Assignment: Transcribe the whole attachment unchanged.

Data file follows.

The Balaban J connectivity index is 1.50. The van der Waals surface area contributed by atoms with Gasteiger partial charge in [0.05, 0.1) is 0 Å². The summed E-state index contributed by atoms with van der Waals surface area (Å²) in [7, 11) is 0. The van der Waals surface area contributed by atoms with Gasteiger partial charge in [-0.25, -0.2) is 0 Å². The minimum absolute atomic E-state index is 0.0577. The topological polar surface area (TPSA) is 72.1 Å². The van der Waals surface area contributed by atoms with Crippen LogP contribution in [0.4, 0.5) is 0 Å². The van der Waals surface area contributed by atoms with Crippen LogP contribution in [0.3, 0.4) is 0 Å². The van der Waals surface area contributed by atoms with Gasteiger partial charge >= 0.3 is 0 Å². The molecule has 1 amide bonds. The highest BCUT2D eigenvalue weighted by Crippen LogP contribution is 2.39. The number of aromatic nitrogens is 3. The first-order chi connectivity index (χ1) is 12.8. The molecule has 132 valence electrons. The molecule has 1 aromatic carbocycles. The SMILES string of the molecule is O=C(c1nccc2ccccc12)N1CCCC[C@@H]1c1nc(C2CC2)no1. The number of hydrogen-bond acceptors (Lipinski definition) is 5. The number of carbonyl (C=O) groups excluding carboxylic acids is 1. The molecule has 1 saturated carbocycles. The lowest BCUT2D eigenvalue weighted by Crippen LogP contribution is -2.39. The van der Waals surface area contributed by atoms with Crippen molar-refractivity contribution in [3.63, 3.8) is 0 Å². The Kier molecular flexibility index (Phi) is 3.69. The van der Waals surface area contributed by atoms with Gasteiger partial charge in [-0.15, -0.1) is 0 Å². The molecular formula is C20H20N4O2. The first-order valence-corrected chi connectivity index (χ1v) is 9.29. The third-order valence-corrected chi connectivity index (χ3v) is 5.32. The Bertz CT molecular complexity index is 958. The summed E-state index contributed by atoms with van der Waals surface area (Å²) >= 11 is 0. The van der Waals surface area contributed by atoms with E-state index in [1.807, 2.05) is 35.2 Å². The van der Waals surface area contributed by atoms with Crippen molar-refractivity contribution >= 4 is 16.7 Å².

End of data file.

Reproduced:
The Balaban J connectivity index is 1.50. The van der Waals surface area contributed by atoms with Gasteiger partial charge in [0.05, 0.1) is 0 Å². The summed E-state index contributed by atoms with van der Waals surface area (Å²) in [7, 11) is 0. The van der Waals surface area contributed by atoms with Gasteiger partial charge in [-0.25, -0.2) is 0 Å². The minimum absolute atomic E-state index is 0.0577. The topological polar surface area (TPSA) is 72.1 Å². The van der Waals surface area contributed by atoms with Crippen LogP contribution in [0.4, 0.5) is 0 Å². The van der Waals surface area contributed by atoms with Crippen LogP contribution in [0.3, 0.4) is 0 Å². The van der Waals surface area contributed by atoms with Gasteiger partial charge >= 0.3 is 0 Å². The molecule has 1 amide bonds. The highest BCUT2D eigenvalue weighted by Crippen LogP contribution is 2.39. The number of aromatic nitrogens is 3. The first-order chi connectivity index (χ1) is 12.8. The molecule has 132 valence electrons. The molecule has 1 aromatic carbocycles. The SMILES string of the molecule is O=C(c1nccc2ccccc12)N1CCCC[C@@H]1c1nc(C2CC2)no1. The number of hydrogen-bond acceptors (Lipinski definition) is 5. The number of carbonyl (C=O) groups excluding carboxylic acids is 1. The molecule has 1 saturated carbocycles. The lowest BCUT2D eigenvalue weighted by Crippen LogP contribution is -2.39. The van der Waals surface area contributed by atoms with Crippen molar-refractivity contribution in [3.63, 3.8) is 0 Å². The Kier molecular flexibility index (Phi) is 3.69. The van der Waals surface area contributed by atoms with Gasteiger partial charge in [-0.15, -0.1) is 0 Å². The molecular formula is C20H20N4O2. The first-order valence-corrected chi connectivity index (χ1v) is 9.29. The third-order valence-corrected chi connectivity index (χ3v) is 5.32. The Bertz CT molecular complexity index is 958. The summed E-state index contributed by atoms with van der Waals surface area (Å²) >= 11 is 0. The van der Waals surface area contributed by atoms with E-state index in [1.807, 2.05) is 35.2 Å². The van der Waals surface area contributed by atoms with Crippen molar-refractivity contribution >= 4 is 16.7 Å².